There are some pretty good sunspots today. By underexposing the Sun quite a bit, you can bring out the sunspots. I got them just as the Sun was setting behind a mountain.
I waited around for the green flash of course.
Tonight I also took a quick shot toward Kitt Peak. Late next week, the Sun will set behind Kitt Peak and I will be trying to get that shot!
Low clouds dotted the western horizon at sunset in Tucson tonight. However, that is not all bad. They can slightly dim the setting Sun making it easier to photograph sunspots. Today there were plenty of good sized sunspots. These pics were taken with my Canon 60D and 70-300mm zoom lens (at 300mm).
If you want to compare it to today’s Sun, check out the Spaceweather archive. Note, due to an effect called field rotation, the Sun is my pics is rotated 90 degrees clockwise relative to the image on Spaceweather.
Now I suspect a lot of you would love to try a little solar photography someday but are worried about the cost. You may even be looking at the upcoming annular eclipse on May 20th or the Transit of Venus on June 5/6 (depending on which side of the International Date Line you are on) and wish you could photograph it but think you need lots of expensive equipment.
Well, I am not the wealthiest person in the world so I always try and find ways to do things inexpensively. Regular readers know that my camera is a Canon Digital Rebel Xti which can be picked up inexpensively on eBay. I have several lenses I have bought over the years. The two zoom lenses are the Canon EF-S 55-250mm zoom lens and the EF 70-300 USM zoom lens (got used for $90). I use these two lenses for my sunset green flash pictures.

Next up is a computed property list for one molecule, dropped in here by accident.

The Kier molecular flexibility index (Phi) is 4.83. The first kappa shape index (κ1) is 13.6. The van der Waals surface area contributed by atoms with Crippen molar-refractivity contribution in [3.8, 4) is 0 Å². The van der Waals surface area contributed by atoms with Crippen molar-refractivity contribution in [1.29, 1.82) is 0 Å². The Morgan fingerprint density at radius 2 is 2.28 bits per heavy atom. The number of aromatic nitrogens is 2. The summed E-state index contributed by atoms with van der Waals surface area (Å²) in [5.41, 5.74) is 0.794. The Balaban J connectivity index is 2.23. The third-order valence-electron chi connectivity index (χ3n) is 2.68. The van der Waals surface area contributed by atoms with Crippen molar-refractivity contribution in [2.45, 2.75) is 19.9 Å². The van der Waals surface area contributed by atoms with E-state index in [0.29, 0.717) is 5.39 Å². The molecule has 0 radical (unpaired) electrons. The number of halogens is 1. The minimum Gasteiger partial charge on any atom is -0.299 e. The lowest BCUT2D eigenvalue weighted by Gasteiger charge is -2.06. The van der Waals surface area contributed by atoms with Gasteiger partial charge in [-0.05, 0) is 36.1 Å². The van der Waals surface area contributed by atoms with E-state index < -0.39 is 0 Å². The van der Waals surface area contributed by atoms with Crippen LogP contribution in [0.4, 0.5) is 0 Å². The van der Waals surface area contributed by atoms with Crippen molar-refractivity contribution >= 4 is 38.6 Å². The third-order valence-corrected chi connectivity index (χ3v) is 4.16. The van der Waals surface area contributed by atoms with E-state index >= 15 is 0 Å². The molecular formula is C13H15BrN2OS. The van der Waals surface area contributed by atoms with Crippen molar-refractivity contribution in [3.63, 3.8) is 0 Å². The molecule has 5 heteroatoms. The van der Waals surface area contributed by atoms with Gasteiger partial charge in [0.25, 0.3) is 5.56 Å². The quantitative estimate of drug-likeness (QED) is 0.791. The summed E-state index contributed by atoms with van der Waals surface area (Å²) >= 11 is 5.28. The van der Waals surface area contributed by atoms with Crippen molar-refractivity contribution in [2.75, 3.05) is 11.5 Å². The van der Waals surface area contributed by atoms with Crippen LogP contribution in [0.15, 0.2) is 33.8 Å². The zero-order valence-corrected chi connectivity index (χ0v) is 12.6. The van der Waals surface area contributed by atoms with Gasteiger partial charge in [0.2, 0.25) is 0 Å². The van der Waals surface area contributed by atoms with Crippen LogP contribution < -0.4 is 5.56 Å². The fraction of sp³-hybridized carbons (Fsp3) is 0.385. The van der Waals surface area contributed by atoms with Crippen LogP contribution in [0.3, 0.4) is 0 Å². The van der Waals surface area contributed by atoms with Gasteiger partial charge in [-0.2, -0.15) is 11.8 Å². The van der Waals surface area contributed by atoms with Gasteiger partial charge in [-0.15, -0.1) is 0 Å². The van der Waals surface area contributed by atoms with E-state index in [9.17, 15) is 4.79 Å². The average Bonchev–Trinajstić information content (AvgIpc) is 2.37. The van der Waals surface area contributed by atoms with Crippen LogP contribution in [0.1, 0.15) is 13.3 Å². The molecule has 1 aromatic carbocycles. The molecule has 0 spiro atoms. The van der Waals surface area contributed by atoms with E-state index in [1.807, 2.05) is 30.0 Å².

To take a pic of sunspots, a partial eclipse, or the transit of Venus, however, you are going to need a solar filter. You can always buy some solar film and make your own, but a company called Rainbow Symphony makes solar filters ready to go. I have bought a variety of stuff from them over the years and had good luck with them. I bought the 60mm solar filter and it fits over the end of both my lenses like a glove. It even snaps into place like it was built for these lenses.
So I took my camera outside, found the sun and snapped a shot.
Not a lot of action up there today,but you can see the smudge toward the right side which is sunspot 1450. I didn’t do any adjustments to the photo except cropping and took it with all automatic camera settings (with the flash turned off…the camera sees all that dark area and wants to fire a flash!)
So a rather humble beginning, but I am sure I will get somewhat better results as I experiment with manual settings. I will be working with the camera in preparation for the May 20th annular solar eclipse and the June 4th transit of Venus. I am sure many people have comparable cameras and could get interesting photos. Oh, and don’t forget, we are heading toward a probable solar maximum in 2013 so a $10 solar filter is not a bad accessory to buy now!
- Jupiter and the Full Moon and a Quick Timelapse
- Come Lovejoy From Kitt Peak
- Quick Comet Lovejoy Pics
- A Colorful Sunset Animation
- More On Comet Lovejoy
- Here Comes Another Comet Lovejoy
- Seeing in the Infrared: The Seek Thermal Camera
- Venus and Neptune
- A Night On Kitt Peak
- The Zodiacal Light and Some Other Things
- Two Morning Comets
- The Crescent Moon and Uranus